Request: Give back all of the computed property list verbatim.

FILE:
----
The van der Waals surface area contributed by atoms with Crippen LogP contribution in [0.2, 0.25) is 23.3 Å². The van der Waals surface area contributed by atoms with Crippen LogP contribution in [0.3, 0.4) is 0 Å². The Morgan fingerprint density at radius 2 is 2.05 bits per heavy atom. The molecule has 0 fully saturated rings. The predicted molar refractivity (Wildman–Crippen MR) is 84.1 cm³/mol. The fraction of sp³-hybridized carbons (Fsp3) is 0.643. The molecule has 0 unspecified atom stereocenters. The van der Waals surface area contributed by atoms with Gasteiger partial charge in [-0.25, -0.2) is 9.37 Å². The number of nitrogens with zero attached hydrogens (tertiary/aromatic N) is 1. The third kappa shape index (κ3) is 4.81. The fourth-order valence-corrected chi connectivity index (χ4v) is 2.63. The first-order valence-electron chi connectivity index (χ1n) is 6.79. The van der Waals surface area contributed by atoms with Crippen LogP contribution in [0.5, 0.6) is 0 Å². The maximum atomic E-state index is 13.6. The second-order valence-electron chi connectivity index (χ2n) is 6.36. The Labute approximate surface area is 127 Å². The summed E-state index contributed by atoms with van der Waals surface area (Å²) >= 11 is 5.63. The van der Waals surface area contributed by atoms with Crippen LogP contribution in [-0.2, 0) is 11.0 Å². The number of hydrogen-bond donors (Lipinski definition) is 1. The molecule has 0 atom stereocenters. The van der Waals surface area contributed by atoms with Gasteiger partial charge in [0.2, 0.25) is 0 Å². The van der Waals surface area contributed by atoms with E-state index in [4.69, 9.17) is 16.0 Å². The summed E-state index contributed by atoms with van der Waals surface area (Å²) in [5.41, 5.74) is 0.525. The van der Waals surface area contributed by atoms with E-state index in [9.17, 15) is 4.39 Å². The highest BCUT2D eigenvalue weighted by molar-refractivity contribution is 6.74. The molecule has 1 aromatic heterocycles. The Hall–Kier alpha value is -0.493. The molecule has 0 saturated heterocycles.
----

The van der Waals surface area contributed by atoms with Crippen LogP contribution in [0.2, 0.25) is 23.3 Å². The van der Waals surface area contributed by atoms with Crippen LogP contribution in [0.3, 0.4) is 0 Å². The Morgan fingerprint density at radius 2 is 2.05 bits per heavy atom. The molecule has 0 fully saturated rings. The predicted molar refractivity (Wildman–Crippen MR) is 84.1 cm³/mol. The fraction of sp³-hybridized carbons (Fsp3) is 0.643. The molecule has 0 unspecified atom stereocenters. The van der Waals surface area contributed by atoms with Gasteiger partial charge in [-0.25, -0.2) is 9.37 Å². The number of nitrogens with zero attached hydrogens (tertiary/aromatic N) is 1. The third kappa shape index (κ3) is 4.81. The fourth-order valence-corrected chi connectivity index (χ4v) is 2.63. The first-order valence-electron chi connectivity index (χ1n) is 6.79. The van der Waals surface area contributed by atoms with Crippen LogP contribution in [0.5, 0.6) is 0 Å². The maximum atomic E-state index is 13.6. The second-order valence-electron chi connectivity index (χ2n) is 6.36. The Labute approximate surface area is 127 Å². The summed E-state index contributed by atoms with van der Waals surface area (Å²) >= 11 is 5.63. The van der Waals surface area contributed by atoms with Crippen LogP contribution in [-0.2, 0) is 11.0 Å². The number of hydrogen-bond donors (Lipinski definition) is 1. The molecule has 0 atom stereocenters. The van der Waals surface area contributed by atoms with Gasteiger partial charge in [0.2, 0.25) is 0 Å². The van der Waals surface area contributed by atoms with E-state index in [4.69, 9.17) is 16.0 Å². The summed E-state index contributed by atoms with van der Waals surface area (Å²) in [5.41, 5.74) is 0.525. The van der Waals surface area contributed by atoms with E-state index in [9.17, 15) is 4.39 Å². The highest BCUT2D eigenvalue weighted by molar-refractivity contribution is 6.74. The molecule has 1 aromatic heterocycles. The Hall–Kier alpha value is -0.493. The molecule has 0 saturated heterocycles.